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From Wikipedia, the free encyclopedia

Davis Strait, lying between Greenland and Nunavut, Canada.      Nunavut      Quebec      Newfoundland and Labrador      Regions outside Canada (Greenland, Iceland)

Davis Strait (French: Détroit de Davis) is a northern arm of the Labrador Sea. It lies between mid-western Greenland and Nunavut, Canada's Baffin Island. The strait was named for the English explorer John Davis (1550–1605), who explored the area while seeking a Northwest Passage.



The International Hydrographic Organization defines the limits of the Davis Strait as follows:[1]

On the North. The Southern limit of Baffin Bay [The parallel of 70° North between Greenland and Baffin Land].

On the East. The Southwest coast of Greenland.

On the South. The parallel of 60° North between Greenland and Labrador.

On the West. The Eastern limit of the Northwestern Passages South of 70° North and of Hudson Strait.


The Davis Strait is underlain by complex geological features of buried grabens (basins) and ridges, probably formed by strike-slip faulting during Paleogene times about 45 million to 62 million years ago. The strike-slip faulting transferred plate-tectonic motions in the Labrador Sea to Baffin Bay. It is the world's broadest strait.


With a water depth of between one and two thousand meters the strait is substantially shallower than the Labrador Sea to the south or Baffin Bay to the north.


The strait is famous for its fierce tides that can range from 30 to 60 ft (9.1 to 18 m), which discouraged many earlier explorers.


  1. ^ "Limits of Oceans and Seas, 3rd edition". International Hydrographic Organization. 1953. Retrieved 19 December 2009.  

Further reading

  • Boertmann, David. Mapping of Oil Spill Sensitive Areas in the Davis Strait, West Greenland A Review of Biological Data in Relation to Oil Spill Sensitivity Mapping, with an Identification of Data Gaps. Copenhagen, Denmark: Greenland Environmental Research Institute, 1992.
  • Crawford, R. E. Life History of the Davis Strait Greenland Halibut, with Reference to the Cumberland Sound Fishery. Winnipeg: Dept. of Fisheries and Oceans, 1992.
  • Dr̐ưue , C., and G. Heinemann . 2001. "Airborne Investigation Of Arctic Boundary-Layer Fronts Over The Marginal Ice Zone Of The Davis Strait". Boundary-Layer Meteorology. 101, no. 2: 261-292.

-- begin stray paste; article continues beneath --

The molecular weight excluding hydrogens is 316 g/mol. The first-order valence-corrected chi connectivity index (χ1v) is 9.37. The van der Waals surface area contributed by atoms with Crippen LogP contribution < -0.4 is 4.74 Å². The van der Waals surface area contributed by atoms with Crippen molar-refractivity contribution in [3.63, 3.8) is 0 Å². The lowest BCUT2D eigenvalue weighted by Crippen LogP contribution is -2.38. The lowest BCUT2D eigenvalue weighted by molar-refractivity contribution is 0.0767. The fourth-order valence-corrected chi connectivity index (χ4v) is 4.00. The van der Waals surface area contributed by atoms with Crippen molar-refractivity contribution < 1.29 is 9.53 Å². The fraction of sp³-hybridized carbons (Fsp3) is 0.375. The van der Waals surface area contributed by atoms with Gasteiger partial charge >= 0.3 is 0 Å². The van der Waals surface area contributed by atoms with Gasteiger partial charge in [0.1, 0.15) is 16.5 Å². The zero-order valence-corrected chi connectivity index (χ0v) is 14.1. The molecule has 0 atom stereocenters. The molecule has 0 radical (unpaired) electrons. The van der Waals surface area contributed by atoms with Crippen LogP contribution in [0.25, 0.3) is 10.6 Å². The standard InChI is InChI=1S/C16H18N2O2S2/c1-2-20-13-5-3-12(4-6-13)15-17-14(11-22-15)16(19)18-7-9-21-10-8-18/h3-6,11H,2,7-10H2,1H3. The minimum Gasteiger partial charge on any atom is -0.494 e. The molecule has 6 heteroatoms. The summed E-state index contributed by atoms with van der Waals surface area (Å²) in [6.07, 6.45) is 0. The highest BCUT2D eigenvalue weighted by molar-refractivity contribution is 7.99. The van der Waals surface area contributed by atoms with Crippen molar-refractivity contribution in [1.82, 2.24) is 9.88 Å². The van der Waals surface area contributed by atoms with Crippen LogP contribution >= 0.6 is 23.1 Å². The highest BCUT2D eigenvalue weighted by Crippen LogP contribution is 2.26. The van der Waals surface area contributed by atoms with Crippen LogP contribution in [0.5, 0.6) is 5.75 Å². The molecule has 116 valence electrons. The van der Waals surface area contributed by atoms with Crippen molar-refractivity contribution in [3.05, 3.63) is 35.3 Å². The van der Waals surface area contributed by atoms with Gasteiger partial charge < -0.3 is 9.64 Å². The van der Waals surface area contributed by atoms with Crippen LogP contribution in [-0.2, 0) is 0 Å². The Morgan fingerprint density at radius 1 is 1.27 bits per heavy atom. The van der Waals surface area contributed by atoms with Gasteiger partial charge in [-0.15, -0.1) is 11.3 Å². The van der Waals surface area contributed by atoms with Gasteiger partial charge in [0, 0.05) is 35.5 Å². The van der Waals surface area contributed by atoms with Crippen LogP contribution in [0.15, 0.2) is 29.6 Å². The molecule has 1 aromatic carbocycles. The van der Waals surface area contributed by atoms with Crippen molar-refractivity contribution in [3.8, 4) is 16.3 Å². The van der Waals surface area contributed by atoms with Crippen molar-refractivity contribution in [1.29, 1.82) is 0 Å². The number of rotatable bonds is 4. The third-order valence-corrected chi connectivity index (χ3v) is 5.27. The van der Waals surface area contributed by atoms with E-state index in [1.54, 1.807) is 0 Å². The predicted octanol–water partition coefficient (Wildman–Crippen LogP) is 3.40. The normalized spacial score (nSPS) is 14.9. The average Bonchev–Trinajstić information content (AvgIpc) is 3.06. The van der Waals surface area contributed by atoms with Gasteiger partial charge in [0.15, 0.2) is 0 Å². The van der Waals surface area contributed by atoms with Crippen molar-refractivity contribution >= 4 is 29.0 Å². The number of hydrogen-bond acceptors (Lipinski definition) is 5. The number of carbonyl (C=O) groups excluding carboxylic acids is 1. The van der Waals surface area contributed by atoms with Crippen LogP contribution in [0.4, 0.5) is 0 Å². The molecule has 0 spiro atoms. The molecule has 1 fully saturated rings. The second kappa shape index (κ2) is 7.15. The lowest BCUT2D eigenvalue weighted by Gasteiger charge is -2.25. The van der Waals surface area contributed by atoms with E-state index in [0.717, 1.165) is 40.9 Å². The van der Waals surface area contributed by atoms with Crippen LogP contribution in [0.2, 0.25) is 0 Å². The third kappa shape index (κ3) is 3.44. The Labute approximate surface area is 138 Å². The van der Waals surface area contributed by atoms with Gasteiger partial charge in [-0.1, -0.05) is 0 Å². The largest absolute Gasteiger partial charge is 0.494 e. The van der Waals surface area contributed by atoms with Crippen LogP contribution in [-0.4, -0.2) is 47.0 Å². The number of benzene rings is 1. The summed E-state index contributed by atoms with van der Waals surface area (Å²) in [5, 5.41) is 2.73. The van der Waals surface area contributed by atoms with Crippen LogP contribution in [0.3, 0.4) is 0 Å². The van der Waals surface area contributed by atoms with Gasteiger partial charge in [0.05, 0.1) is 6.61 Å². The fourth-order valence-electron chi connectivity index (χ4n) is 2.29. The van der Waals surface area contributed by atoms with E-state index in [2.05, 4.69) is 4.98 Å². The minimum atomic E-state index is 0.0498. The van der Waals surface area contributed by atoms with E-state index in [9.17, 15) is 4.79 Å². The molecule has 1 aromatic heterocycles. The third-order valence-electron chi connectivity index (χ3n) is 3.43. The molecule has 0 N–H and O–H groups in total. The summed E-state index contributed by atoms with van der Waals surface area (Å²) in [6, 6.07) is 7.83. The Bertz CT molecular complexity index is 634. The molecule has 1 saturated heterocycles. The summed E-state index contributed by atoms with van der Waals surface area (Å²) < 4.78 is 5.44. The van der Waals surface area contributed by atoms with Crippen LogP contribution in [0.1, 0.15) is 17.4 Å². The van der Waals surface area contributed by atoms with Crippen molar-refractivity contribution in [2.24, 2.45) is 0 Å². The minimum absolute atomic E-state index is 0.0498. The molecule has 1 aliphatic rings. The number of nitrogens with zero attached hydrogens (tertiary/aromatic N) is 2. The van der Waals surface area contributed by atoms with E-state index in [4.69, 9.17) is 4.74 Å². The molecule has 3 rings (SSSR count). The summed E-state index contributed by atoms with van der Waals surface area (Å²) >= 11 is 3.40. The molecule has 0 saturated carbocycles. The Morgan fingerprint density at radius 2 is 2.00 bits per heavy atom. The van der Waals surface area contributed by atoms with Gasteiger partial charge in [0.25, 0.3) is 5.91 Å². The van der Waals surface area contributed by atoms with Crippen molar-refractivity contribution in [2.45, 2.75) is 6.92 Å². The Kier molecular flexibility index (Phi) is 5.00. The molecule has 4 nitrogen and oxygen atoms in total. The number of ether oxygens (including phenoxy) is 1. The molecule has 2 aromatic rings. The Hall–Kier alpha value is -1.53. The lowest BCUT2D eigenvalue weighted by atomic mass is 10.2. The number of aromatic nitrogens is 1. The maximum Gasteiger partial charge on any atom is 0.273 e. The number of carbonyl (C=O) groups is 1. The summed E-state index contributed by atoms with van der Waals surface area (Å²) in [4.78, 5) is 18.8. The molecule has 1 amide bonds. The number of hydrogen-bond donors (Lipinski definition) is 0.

• Heide-Jorgensen, M P, H Stern, and K L Laidre. 2007. "Dynamics of the Sea Ice Edge in Davis Strait". Journal of Marine Systems : Journal of the European Association of Marine Sciences and Techniques. 67, no. 1: 170.
  • Jones, A G E, and Arthur Credland. 1998. "The Greenland and Davis Strait Trade, 1740-1880". The Polar Record. 34, no. 189: 162.
  • J̐ưrgensen, O, C Hvingel, P M̐ưller, and M Treble. 2005. "Identification and Mapping of Bottom Fish Assemblages in Davis Strait and Southern Baffin Bay". Canadian Journal of Fisheries and Aquatic Sciences. 62: 1833-1852.
  • Mallory ML, GJ Roberston, and A Moenting. 2006. "Marine Plastic Debris in Northern Fulmars from Davis Strait, Nunavut, Canada". Marine Pollution Bulletin. 52, no. 7: 813-5.
  • Ross, W. Gillies. Arctic Whalers, Icy Seas Narratives of the Davis Strait Whale Fishery. Toronto, Canada: Irwin Pub, 1985. ISBN 0772515247

External links

Coordinates: 67°00′38″N 058°01′44″W / 67.01056°N 58.02889°W / 67.01056; -58.02889 (Davis Strait)


1911 encyclopedia

Up to date as of January 14, 2010

From LoveToKnow 1911

DAVIS STRAIT, the broad strait which separates Greenland from North America, and connects Baffin Bay with the open Atlantic. At its narrowest point, which occurs just where the Arctic Circle crosses it, it is nearly 200 m. wide. This part is also the shallowest, a sounding of 112 fathoms being found in the centre, whereas the depth increases rapidly both to north and to south. Along the western shore (Baffin Land) a cold current passes southward; but along the east there is a warm northward stream, and there are a few Danish settlements on the Greenland coast. The strait takes its name from the explorer John Davis.

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